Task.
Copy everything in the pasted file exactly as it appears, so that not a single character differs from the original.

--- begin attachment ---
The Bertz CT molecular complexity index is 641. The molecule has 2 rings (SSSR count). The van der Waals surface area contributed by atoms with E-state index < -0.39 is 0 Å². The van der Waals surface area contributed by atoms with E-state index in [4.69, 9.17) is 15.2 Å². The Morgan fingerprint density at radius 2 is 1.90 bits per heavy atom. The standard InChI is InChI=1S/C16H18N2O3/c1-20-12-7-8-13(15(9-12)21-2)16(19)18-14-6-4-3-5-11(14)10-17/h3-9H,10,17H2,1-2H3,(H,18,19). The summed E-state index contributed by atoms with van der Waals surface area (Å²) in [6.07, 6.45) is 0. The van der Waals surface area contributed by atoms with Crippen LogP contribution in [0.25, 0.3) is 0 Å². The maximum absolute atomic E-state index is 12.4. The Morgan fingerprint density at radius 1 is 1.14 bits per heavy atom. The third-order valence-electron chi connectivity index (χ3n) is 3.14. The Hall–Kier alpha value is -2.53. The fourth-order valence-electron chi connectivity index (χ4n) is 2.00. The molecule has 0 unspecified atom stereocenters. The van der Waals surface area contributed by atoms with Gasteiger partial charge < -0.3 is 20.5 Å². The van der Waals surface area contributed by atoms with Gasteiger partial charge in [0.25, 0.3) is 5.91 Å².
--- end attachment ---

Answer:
The Bertz CT molecular complexity index is 641. The molecule has 2 rings (SSSR count). The van der Waals surface area contributed by atoms with E-state index < -0.39 is 0 Å². The van der Waals surface area contributed by atoms with E-state index in [4.69, 9.17) is 15.2 Å². The Morgan fingerprint density at radius 2 is 1.90 bits per heavy atom. The standard InChI is InChI=1S/C16H18N2O3/c1-20-12-7-8-13(15(9-12)21-2)16(19)18-14-6-4-3-5-11(14)10-17/h3-9H,10,17H2,1-2H3,(H,18,19). The summed E-state index contributed by atoms with van der Waals surface area (Å²) in [6.07, 6.45) is 0. The van der Waals surface area contributed by atoms with Crippen LogP contribution in [0.25, 0.3) is 0 Å². The maximum absolute atomic E-state index is 12.4. The Morgan fingerprint density at radius 1 is 1.14 bits per heavy atom. The third-order valence-electron chi connectivity index (χ3n) is 3.14. The Hall–Kier alpha value is -2.53. The fourth-order valence-electron chi connectivity index (χ4n) is 2.00. The molecule has 0 unspecified atom stereocenters. The van der Waals surface area contributed by atoms with Gasteiger partial charge < -0.3 is 20.5 Å². The van der Waals surface area contributed by atoms with Gasteiger partial charge in [0.25, 0.3) is 5.91 Å².